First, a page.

Record temps; hot dam; roadkill for dinner

Mishaps and mayhem from around the region.


Driving up western Colorado’s gorgeous McClure Pass, we spotted a banner in front of a ranch house, proudly proclaiming: “BEEF AND JESUS.” Apparently Hindus have the right idea after all. In any case, it’s nice to see ecumenicism thriving in the rural West.

The long-running disaster movie we used to call “Summertime” began with a series of unsettling events. In Northern California, record-high temperatures — over 110 degrees Fahrenheit — caused more than 100 young Cooper’s hawks, none yet ready to fly, to leap out of their nests, reports The Washington Post. Many were injured or died in what Portland Audubon staffers dubbed a “hawkpocalypse.”

In Pendleton, Oregon, where temperatures hit 117 degrees, up to 20% of the birds brought to the Blue Mountain Wildlife rehabilitation facility died. Unable to bear their hot nests, some took to the air in desperation, falling from as high as 60 feet to the ground. “This was definitely happening across the entire state,” said Sally Compton, director of the nonprofit Think Wild.

In Alaska, reports Inside Climate News, the permafrost has proved less than permanent, getting so warm in places that steel supports for the Trans-Alaska Pipeline slumped or started sliding. Workers were forced to install “chillers” to keep the ground around pipeline supports frozen.

What climate scientists are calling a “megadrought” meant that Grand Junction, Colorado’s 58,000 people had to dip into the rapidly shrinking Colorado River for drinking water, reports the Colorado Sun, for the first time in more than 50 years.

Snake River sockeye salmon already struggle to reach their spawning grounds, 900 miles from the sea. This summer they braved more than a blockade of eight dams; extreme heat made the last 300 miles of their uphill swim impossible. The fish need rivers 70 degrees or cooler to survive, but at Lower Granite Dam in southwest Washington, the water temperature was already into the 90s. The solution? “To bypass the heat, sockeye take the highway,” reported the Los Angeles Times. Some 400 salmon had already passed the dams’ fish ladders during the previous weeks, but on this particular July day, only eight were captured. All were placed in a tank of ice-cooled water in a pickup driven by state biologist John Powell, who served as salmonid chauffeur. Powell faced a long drive to reach an Idaho hatchery by nightfall, punctuated by emergency stops to buy chlorine-free ice to keep the fish tank’s water below 70 degrees. His trip was just one of several planned for this summer. Over the decades, $18 billion has been spent to save the increasingly endangered fish. Though retired biologist Steve Pettit acknowledges that the salmon’s situation is dire, he continues to believe the rescue effort is worth it: “The sockeye still coming back to Idaho are in my opinion museum pieces.” And reporter Richard Read’s fast-paced story ended hopefully: Turns out that one of the eight chauffeured salmon, No. 3DD.003D45155, is “ready to become a father.”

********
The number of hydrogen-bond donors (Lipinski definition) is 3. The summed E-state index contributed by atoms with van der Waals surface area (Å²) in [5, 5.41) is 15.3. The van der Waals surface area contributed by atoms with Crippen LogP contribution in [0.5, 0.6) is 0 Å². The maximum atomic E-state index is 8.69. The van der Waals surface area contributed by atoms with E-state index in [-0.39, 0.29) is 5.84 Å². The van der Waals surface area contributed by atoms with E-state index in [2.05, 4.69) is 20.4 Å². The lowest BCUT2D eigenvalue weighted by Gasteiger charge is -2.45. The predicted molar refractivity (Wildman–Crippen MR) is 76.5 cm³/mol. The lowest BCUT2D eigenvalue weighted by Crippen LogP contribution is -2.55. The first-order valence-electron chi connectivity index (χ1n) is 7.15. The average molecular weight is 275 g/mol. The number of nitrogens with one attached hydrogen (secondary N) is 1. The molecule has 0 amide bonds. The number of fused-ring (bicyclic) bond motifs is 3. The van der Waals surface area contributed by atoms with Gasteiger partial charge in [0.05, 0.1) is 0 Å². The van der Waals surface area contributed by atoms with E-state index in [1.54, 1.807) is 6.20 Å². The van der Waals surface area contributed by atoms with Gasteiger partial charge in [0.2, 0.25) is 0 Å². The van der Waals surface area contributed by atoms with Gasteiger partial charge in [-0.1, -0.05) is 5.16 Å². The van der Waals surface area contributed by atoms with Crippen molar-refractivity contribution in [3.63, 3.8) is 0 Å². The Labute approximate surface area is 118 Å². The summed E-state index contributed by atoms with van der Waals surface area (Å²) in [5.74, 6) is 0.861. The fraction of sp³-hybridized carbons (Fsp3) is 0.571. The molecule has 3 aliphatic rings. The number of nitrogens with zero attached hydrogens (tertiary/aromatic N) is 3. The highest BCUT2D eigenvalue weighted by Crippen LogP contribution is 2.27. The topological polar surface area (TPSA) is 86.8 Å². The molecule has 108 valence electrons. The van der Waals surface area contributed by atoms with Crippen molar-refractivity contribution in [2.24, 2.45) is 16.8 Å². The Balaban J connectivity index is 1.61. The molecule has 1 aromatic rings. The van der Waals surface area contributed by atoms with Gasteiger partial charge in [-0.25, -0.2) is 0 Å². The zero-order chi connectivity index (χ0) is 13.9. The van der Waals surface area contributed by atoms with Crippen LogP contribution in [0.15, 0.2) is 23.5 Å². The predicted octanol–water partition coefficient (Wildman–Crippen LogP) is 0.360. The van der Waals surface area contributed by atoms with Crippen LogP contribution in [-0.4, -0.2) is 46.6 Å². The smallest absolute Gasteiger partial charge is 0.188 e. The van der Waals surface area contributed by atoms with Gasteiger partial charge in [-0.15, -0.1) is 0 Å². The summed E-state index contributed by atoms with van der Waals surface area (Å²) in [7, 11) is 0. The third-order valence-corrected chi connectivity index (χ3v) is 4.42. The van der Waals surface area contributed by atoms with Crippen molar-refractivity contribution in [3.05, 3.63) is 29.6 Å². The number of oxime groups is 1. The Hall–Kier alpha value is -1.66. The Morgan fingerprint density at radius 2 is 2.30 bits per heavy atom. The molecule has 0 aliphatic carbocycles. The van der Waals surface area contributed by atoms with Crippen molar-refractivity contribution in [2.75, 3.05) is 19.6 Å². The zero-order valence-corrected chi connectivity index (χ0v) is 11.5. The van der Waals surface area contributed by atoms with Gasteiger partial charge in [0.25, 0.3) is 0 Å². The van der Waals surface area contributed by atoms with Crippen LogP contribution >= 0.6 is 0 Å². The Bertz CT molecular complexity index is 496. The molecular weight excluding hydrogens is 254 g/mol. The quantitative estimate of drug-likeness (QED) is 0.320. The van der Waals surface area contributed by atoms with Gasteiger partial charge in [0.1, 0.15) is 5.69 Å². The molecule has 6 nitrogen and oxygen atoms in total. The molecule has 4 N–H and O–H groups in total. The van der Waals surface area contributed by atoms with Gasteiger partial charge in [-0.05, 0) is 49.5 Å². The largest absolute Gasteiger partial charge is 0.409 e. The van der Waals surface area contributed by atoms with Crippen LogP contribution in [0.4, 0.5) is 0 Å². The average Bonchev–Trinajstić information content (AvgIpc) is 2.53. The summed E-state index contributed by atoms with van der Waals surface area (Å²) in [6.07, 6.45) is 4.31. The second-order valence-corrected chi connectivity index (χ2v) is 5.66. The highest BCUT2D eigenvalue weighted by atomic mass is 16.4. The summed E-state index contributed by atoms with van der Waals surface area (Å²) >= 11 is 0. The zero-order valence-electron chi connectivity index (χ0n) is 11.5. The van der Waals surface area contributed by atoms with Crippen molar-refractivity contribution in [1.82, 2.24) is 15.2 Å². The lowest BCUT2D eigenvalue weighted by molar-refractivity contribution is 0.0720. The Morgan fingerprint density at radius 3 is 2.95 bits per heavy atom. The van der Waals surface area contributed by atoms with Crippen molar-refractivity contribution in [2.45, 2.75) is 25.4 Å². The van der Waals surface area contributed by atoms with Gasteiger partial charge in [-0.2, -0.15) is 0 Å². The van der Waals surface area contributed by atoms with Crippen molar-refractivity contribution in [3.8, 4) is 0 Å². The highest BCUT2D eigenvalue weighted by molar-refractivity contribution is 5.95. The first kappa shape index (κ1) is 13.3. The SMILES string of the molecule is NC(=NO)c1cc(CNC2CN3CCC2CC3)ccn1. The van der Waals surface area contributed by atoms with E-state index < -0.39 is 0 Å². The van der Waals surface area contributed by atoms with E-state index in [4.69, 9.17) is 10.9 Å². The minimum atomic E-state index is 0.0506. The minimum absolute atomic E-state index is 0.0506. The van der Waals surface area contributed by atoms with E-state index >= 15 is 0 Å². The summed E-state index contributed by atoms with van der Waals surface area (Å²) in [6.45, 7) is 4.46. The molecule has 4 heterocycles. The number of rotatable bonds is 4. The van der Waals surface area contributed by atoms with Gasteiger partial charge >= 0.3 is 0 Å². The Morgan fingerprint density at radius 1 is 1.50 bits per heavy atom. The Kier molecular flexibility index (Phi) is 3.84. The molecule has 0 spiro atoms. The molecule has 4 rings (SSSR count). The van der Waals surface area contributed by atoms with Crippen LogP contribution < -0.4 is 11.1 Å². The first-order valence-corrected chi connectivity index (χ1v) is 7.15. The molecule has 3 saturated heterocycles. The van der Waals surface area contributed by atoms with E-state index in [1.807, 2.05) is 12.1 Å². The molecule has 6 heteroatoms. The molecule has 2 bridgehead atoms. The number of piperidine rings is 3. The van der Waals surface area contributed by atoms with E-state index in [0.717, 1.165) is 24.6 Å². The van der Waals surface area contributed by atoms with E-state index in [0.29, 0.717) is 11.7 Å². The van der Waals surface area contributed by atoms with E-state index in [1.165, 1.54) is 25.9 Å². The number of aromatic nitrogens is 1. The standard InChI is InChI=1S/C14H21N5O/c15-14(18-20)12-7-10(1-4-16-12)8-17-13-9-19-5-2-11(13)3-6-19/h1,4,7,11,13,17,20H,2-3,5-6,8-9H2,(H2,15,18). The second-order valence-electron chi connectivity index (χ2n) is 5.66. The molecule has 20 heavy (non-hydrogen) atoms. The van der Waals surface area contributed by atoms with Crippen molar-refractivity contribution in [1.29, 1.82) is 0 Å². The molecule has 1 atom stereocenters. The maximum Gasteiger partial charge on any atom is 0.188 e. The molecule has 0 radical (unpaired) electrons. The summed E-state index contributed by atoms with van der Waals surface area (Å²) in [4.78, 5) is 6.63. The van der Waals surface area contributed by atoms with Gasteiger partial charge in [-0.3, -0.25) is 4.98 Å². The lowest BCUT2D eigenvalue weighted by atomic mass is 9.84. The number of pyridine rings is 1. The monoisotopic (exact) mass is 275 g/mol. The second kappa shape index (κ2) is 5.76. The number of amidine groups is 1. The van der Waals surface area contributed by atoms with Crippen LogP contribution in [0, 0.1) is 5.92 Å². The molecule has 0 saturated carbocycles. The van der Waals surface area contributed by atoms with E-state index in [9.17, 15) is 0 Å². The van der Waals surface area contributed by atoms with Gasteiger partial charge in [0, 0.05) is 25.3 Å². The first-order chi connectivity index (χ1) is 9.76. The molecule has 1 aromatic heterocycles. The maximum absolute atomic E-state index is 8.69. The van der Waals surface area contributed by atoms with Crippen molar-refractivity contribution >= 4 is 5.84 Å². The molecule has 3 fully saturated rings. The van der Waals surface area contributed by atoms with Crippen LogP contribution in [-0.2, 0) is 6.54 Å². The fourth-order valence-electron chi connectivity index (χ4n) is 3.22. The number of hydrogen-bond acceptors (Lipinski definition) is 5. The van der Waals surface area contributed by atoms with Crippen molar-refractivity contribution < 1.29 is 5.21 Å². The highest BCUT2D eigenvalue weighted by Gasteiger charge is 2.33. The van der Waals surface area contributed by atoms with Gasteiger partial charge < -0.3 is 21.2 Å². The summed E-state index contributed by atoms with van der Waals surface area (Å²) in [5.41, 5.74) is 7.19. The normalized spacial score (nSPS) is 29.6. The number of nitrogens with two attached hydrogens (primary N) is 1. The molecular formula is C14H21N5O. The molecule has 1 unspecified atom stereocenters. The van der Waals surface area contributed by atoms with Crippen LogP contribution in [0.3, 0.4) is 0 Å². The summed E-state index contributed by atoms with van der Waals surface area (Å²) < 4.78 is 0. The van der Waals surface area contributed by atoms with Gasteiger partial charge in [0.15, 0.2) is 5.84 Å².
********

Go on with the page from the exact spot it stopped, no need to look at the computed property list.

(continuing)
There is a sensible solution, and Idaho Rep. Mike Simpson appalled many of his fellow Republicans by proposing it: His $33.5 billion plan would tear down the four lower Snake River dams, replace hydropower with other energy sources and compensate businesses, among other measures. He hopes to give the economically valuable fish, which once numbered in the tens of thousands, a fighting chance. Simpson put it simply: “I think you need to preserve those species that God has given us.”

Like so many places in the West (and the nation), the resort town of Crested Butte, Colorado, is short on both workers and housing to put them in. Town finance director Rob Zillioux bluntly told the town council that even “staff members are losing hope to have a life here. … The economy is broken when you can’t live and work in the same place.” Meanwhile, he added, the town’s funky vibe was disappearing, losing the classic “dirty hippie element” that was “a big reason many of us came here.” The town is now considering an “empty-house tax” on second homes to raise money for affordable housing.

You won’t go hungry in Wyoming now that roadkill is back on the menu, reports The Associated Press. Since April, deer, elk, moose and pronghorn found dead on the road have been fair game for cooks as Wyoming follows the lead of some 30 states, including Idaho. Even People for the Ethical Treatment of Animals applauded the new law, saying roadkill is healthier than meat “laden with antibiotics.” Wyoming averages an estimated 3,000 wildlife collisions a year, so roadside dining has never been easier.   

Tips of Western oddities are appreciated and often shared in this column. Write [email protected], or submit a letter to the editor

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